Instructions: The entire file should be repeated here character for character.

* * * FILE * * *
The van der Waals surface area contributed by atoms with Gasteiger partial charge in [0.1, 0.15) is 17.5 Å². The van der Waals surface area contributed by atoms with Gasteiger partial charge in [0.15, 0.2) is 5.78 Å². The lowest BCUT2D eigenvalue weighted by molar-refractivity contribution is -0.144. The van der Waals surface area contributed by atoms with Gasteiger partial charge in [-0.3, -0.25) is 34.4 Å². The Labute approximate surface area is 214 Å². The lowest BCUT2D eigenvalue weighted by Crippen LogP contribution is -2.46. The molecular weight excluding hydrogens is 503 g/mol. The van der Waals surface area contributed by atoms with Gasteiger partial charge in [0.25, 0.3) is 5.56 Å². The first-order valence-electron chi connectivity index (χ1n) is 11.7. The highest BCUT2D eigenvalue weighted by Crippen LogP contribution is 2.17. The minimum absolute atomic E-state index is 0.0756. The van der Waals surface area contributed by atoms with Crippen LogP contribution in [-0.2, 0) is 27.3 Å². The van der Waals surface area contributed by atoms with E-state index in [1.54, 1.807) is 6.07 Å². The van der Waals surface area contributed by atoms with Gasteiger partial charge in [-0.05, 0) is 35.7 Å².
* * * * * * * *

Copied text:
The van der Waals surface area contributed by atoms with Gasteiger partial charge in [0.1, 0.15) is 17.5 Å². The van der Waals surface area contributed by atoms with Gasteiger partial charge in [0.15, 0.2) is 5.78 Å². The lowest BCUT2D eigenvalue weighted by molar-refractivity contribution is -0.144. The van der Waals surface area contributed by atoms with Gasteiger partial charge in [-0.3, -0.25) is 34.4 Å². The Labute approximate surface area is 214 Å². The lowest BCUT2D eigenvalue weighted by Crippen LogP contribution is -2.46. The molecular weight excluding hydrogens is 503 g/mol. The van der Waals surface area contributed by atoms with Gasteiger partial charge in [0.25, 0.3) is 5.56 Å². The first-order valence-electron chi connectivity index (χ1n) is 11.7. The highest BCUT2D eigenvalue weighted by Crippen LogP contribution is 2.17. The minimum absolute atomic E-state index is 0.0756. The van der Waals surface area contributed by atoms with Crippen LogP contribution in [-0.2, 0) is 27.3 Å². The van der Waals surface area contributed by atoms with E-state index in [1.54, 1.807) is 6.07 Å². The van der Waals surface area contributed by atoms with Gasteiger partial charge in [-0.05, 0) is 35.7 Å².